I’ve been reading over the blog and responses, but had to stop lest I end up there all day.
But one recurring theme made me decide to comment, which is the issue of morality. I have my own view on this, and thought I’d share.
Most religious folk try to lead good, moral lives. While I’m sure many are just good people, I’m just as sure that a large percentage choose to do so because they feel they’ll get a greater reward in their afterlife or because they’re worried that their God will see if they do bad things. When I was a Devout Believer, I did this myself. If I insulted someone, for example, I immediately felt bad– not because I might have hurt their feelings, but because I might have offended God.
Now I try to be nice to others, not because An Interesting Idea wants me to, but because it’s how I would want to be treated. I try to lead a good life, not with the expectation of a reward, but because it’s the right thing to do.
So I have to wonder when people say atheists have no morals, when the good things we do are based on our own decisions, rather than instructions in a 2000-year-old text, fear of punishment, and hope of reward. One would think the sincerity of the act would factor into whatever “morality scoring system” is being used to argue against atheism.
Sort of the difference between a child being forced to say he’s sorry for pulling his sister’s hair, and a heartfelt apology because he genuinely feels bad for hurting her.
There are several flavors of “atheists have no morals”:
1) “Atheists don’t worry about doing wrong because they don’t believe in divine justice.” But, as you point out, there are social reasons to be moral. You can also have a desire to be a good person without believing that the desire was caused by a deity.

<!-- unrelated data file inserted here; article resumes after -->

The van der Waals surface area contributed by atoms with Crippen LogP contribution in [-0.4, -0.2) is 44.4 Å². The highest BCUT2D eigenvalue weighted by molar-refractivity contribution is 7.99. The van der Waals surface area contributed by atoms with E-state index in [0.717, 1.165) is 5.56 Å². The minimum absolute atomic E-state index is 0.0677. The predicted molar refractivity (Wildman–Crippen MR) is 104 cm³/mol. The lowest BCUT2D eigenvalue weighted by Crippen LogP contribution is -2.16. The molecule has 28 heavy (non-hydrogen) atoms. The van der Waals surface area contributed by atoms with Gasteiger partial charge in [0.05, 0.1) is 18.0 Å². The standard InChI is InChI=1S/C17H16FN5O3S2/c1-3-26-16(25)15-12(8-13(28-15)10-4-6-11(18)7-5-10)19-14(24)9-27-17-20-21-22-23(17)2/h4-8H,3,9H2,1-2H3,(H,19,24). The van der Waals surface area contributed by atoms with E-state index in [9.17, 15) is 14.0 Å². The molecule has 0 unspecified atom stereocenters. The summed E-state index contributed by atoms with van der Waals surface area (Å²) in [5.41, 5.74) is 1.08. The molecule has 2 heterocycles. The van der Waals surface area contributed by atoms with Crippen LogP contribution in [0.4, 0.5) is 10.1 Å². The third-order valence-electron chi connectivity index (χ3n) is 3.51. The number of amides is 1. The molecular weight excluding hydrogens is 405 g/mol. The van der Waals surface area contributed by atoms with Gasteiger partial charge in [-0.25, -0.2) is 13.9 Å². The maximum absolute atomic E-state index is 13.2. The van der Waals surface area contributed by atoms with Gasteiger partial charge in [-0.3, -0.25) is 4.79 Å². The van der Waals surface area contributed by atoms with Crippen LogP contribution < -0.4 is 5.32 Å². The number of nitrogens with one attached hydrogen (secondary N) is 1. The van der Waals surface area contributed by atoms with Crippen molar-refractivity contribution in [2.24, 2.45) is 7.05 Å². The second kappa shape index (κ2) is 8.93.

2) “Atheists have no system of morality” or “Atheists don’t believe in the 10 Commandments.” It’s true that there is no set of moral rules for atheists. However, atheists tend to agree with theists on most of the 10C, so far as morality is concerned (as pointed out on my Rights and Responsibilities page, to the annoyance of some atheists).
3) “Atheists think that, without God, anything goes.” Some atheists actually do seem to do this. For example, I’ve received e-mails saying, effectively, “I’m an atheist — who says I can’t cheat on my wife?” It’s definitely a problem, but these people don’t represent atheists in general.
4) “Atheists are moral relativists (that is, they don’t base their morals on universal laws).” It’s true that atheists don’t believe in a universal standard of goodness, but when a moral system is derived from self interest and human instinct, it ends up looking a lot like the morality theists say was delivered by a deity (ignoring the parts about purely religious topics, of course).
5) “Atheists are moral relativists (that is, they look for ways to justify their desires instead of trying to do what’s really right).” Some atheists do this, but then again, so do some theists. This is a problem of less-than-rigorous beliefs, not of atheism in particular.
Thanks for writing!